Making Software Measurement Really Work

[article]
#1 Aligning Measurement Expectations
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Summary:

When it comes to measurement, the IT industry acts strangely. Even when it recognizes the merits of software measurement, the expectations for it are often unrealistic. Software practitioners want a silver-bullet metric that can answer any development question and do it to several-decimal-point accuracy. This article addresses the mistaken notion of measurement or a particular metric being a silver bullet - a notion that left untapped can impede your organization from ever getting started with measurement.

Introduction
When it comes to measurement, the IT industry acts strangely. While other industries depend on measurement, tracking, and control as keys to profitability, the IT industry has yet to embrace measurement on a widespread basis. Even when it recognizes the merits of software measurement, the expectations for it are often unrealistic. Software practitioners want a silver-bullet metric that can answer any development question and do it to several-decimal-point accuracy. Predictably, software measurement doesn't match these expectations and, thus, is usually abandoned before it can deliver a return on investment. This doesn’t have to be the case–software measurement can deliver value even when the measures are subjective (as with customer satisfaction ratings) or when the measures are imperfect (as with defect tracking).

This article addresses the mistaken notion of measurement or a particular metric being a silver bullet–a notion that left untapped can impede your organization from ever getting started with measurement. Future articles will focus on other aspects of measurement and progress from setup through implementation and growth of a measurement program.

... No Silver Bullets
Those of us with statistical or engineering backgrounds will always attempt to make measurement into an exact science (recall college labs where data outliers on research graphs were too difficult to explain and therefore were “erased” ?) In the real world of Information Technology, however, measurement doesn’t always translate into predicable outcomes and not everything that can be measured should necessarily be.

Measurement consists of taking a series of observations about a process or product and analyzing the data to indicate where positive changes might be made. It is important to realize that just because something can be measured to the nth degree of accuracy does not make it valuable to measure–there needs to be a purpose and a method behind the measure before it will be useful.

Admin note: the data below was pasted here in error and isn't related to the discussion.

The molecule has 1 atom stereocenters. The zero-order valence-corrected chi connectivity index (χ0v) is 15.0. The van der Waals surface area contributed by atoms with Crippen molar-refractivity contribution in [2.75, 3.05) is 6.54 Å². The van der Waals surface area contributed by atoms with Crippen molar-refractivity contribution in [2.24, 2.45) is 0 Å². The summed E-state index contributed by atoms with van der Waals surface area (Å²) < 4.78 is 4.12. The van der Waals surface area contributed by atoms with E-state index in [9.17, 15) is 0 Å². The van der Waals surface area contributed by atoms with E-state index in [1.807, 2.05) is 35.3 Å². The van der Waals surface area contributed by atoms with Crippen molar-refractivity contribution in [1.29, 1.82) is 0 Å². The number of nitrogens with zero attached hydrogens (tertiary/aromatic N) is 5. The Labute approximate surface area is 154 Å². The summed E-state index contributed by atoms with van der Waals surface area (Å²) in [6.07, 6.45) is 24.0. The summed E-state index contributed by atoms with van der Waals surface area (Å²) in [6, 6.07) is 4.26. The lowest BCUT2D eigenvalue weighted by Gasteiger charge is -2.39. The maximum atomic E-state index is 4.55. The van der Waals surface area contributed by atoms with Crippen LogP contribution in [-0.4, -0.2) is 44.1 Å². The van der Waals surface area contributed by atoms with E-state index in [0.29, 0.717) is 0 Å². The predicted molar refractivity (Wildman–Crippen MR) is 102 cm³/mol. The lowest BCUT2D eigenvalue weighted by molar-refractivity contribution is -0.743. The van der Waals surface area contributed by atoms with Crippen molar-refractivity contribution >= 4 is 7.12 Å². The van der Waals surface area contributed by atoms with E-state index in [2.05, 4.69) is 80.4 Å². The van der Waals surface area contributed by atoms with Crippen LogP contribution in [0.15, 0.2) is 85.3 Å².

The first step to creating a successful measurement program is to realign your and your company's expectations about software measurement:

1. Follow the Goal-Question-Metric (GQM) approach to software measurement introduced by Victor Basili of the University of Maryland. This approach forces companies to clearly identify their strategic goals for metrics and to pose questions that will track whether or not the goals are being met. Only then are the metrics needed to answer the questions identified and data collection mechanisms put into place. The resulting metrics necessarily depend on the specific goals and questions of the organization. Within the SEI Capability Maturity Model for software are a number of Level-3 key process areas that can form the basis of an organization's goals/questions/metrics. ( Note: A new book featuring a foreword by Victor Basili was recently published by McGrawHill: "The Goal/Question/Metric Method" by Rini van Solingen and Egon Berghout. ).

This is an area that is often glossed over in an organization's rush to establish a solid metrics program quickly. DON'T skip the proper planning–this is critical. In the same way that skipping software requirements leads to products that do not meet customer needs, skipping measurement program requirements (Goal/Question/Metric) will lead to a measurement program that does not meet its customer needs. There is a great deal more to say about this topic than can be provided here, suffice to say that GQM is not a scientific approach, but a rational planned approach that will lead to higher success rates for measurement programs.

2. Communicate early and often that there is no "silver-bullet" software metric, just as there is no silver-bullet accounting metric . Defects, functional size, project duration, and work effort all measure a different aspect of software development, and they are not interchangeable. No

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